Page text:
General microlithographic or photolithographic techniques can be used for the fabrication of the complex "chip" type device which has a large number of small micro-locations. While the fabrication of devices does not require complex photolithography, the selection of materials and the requirement that an electronic device function actively in aqueous solutions does require special considerations.
The 64 micro-location device (30) shown in FIG. 3 can be fabricated using relatively simple mask design and standard microlithographic techniques. Generally, the base substrate material would be a 1 to 2 centimeter square silicon wafer or a chip approximately 0.5 millimeter in thickness. The silicon chip is first overcoated with a 1 to 2 μm thick silicon dioxide (SiO2) insulation coat, which is applied by plasma enhanced chemical vapor deposition (PECVD).
In the next step, a 0.2 to 0.5 μm metal layer (e.g., aluminum) is deposited by vacuum evaporation. In addition to aluminum, suitable metals for circuitry include gold, silver, tin, copper, platinum, palladium, carbon, and various metal combinations. Special techniques for ensuring proper adhesion to the insulating substrate materials (SiO2) are used with different metals.
The chip is next overcoated with a positive photoresist (Shipley, Microposit AZ 1350 J), masked (light field) with the circuitry pattern, exposed and developed. The photosolubilized resist is removed, and the exposed aluminum is etched away. The resist island is now removed, leaving the aluminum circuitry pattern on the chip. This includes an outside perimeter of metal contact pads, the connective circuitry (wires), and the center array of micro-electrodes which serve as the underlying base for the addressable micro-locations.
Using PECVD, the chip is overcoated first with a 0.2 to 0.4 micron layer of SiO2, and then with a 0.1 to 0.2 micron layer of silicon nitride (Si3 N4). The chip is then covered with positive photoresist, masked for the contact pads and micro-electrode locations, exposed, and developed. Photosolubilized resist is removed, and the SiO2 and Si3 N4 layers are etched away to expose the aluminum contact pads and micro-electrodes. The surrounding island resist is then removed, the connective wiring between the contact pads and the micro-electrodes remains insulated by the SiO2 and Si3 N4 layers.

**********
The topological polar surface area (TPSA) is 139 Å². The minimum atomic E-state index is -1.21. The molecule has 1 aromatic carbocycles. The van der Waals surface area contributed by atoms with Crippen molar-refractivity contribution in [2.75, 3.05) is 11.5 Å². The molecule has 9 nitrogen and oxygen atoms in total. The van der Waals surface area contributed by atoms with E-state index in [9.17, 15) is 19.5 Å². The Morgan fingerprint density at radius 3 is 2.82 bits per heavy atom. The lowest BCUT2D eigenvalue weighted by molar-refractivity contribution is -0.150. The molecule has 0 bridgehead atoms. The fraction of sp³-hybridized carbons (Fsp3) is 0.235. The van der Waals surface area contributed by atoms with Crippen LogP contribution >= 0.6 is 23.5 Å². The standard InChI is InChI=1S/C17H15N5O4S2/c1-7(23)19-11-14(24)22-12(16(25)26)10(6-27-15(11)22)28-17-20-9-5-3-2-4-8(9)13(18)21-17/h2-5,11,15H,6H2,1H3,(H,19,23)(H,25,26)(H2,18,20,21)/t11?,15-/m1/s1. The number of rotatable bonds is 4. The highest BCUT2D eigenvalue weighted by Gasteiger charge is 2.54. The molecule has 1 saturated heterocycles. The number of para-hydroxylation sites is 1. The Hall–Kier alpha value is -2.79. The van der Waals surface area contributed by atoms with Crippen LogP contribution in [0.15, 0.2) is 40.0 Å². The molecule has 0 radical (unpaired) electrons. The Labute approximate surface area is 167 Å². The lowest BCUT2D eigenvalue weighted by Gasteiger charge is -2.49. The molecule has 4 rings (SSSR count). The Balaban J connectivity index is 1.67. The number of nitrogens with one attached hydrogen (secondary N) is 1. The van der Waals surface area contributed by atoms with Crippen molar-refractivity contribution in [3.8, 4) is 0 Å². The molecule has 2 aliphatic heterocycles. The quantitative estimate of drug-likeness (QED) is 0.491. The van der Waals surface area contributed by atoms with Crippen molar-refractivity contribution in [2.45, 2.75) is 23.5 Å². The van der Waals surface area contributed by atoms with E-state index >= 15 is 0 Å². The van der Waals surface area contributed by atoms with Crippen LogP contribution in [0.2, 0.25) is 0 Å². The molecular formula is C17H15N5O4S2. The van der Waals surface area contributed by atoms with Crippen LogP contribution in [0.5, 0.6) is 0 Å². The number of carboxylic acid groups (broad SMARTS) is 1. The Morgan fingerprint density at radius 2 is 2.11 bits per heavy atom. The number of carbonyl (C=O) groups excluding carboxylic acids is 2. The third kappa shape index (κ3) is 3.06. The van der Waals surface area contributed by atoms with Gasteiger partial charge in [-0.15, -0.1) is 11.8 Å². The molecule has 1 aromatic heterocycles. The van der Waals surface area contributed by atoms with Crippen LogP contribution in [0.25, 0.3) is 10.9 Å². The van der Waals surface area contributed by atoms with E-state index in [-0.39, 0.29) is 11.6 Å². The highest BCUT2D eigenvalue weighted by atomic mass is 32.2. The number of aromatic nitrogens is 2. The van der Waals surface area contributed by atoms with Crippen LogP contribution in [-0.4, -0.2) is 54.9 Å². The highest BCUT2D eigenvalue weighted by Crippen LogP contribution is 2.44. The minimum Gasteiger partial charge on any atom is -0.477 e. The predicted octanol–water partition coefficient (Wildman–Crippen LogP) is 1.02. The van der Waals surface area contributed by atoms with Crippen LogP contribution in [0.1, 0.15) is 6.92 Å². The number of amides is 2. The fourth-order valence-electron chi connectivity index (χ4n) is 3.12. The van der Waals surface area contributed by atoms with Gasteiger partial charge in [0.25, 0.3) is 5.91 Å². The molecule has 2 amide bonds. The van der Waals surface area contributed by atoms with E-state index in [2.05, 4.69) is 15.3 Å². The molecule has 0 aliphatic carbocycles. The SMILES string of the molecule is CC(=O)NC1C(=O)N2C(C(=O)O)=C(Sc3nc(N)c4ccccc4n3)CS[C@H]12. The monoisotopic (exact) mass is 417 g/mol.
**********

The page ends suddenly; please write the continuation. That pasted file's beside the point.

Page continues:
The SiO2 and Si3 N4 layers provide important properties for the functioning of the device. First, the second SiO2 layer has better contact and improved sealing with the aluminum circuitry. It is also possible to use resist materials to insulate and seal. This prevents undermining of the circuitry due to electrolysis effects when the micro-electrodes are operating. The final surface layer coating of Si3 N4 is used because it has much less reactivity with the subsequent reagents used to modify the micro-electrode surfaces for the attachment of specific binding entities.
At this point the micro-electrode locations on the device are ready to be modified with a specialized permeation and attachment layer. This represents the most important aspect of the invention, and is crucial for the active functioning of the device. The objective is to create on the micro-electrode an intermediate permeation layer with selective diffusion properties and an attachment surface layer with optimal binding properties. The attachment layer should have from 105 to 107 functionalized locations per square micron (μm2) for the optimal attachment of specific binding entities. However, the attachment of specific binding entities must not overcoat or insulate the surface so as to prevent the underlying micro-electrode from functioning. A functional device requires some fraction (-5% to 25%) of the actual metal micro-electrode surface to remain accessible to solvent (H2 O) molecules, and to allow the diffusion of counter-ions (e.g., Na+ and Cl-) and electrolysis gases (e.g., O2 and H2) to occur.
The intermediate permeation layer must also allow diffusion to occur. Additionally, the permeation layer should have a pore limit property which inhibits or impedes the larger binding entities, reactants, and analytes from physical contact with the micro-electrode surface. The permeation layer keeps the active microelectrode surface physically distinct from the binding entity layer of the micro-location.
In terms of the primary device function, this design allows the electrolysis reactions required for electrophoretic transport to occur on micro-electrode surface, but avoids adverse electrochemical effects to the binding entities, reactants, and analytes.
One preferred procedure for the derivatization of the metal micro-electrode surface uses aminopropyltriethoxy silane (APS). APS reacts readily with the oxide and/or hydroxyl groups on metal and silicon surfaces. APS provides a combined permeation layer and attachment layer, with primary amine groups for the subsequent covalent coupling of binding entities. In terms of surface binding sites, APS produces a relatively high level of functionalization (i.e., a large number of primary amine groups) on slightly oxidized aluminum surfaces, an intermediate level of functionalization on SiO2 surfaces, and very limited functionalization of Si3 N4 surfaces.
The APS reaction is carried out by treating the whole device (e.g., a chip) surface for 30 minutes with a 10% solution of APS in toluene at 50° C. The chip is then washed in toluene, ethanol, and then dried for one hour at 50° C. The micro-electrode metal surface is functionalized with a large number of primary amine groups (105 to 106 per square micron). Binding entities can now be covalently bound to the derivatized micro-electrode surface.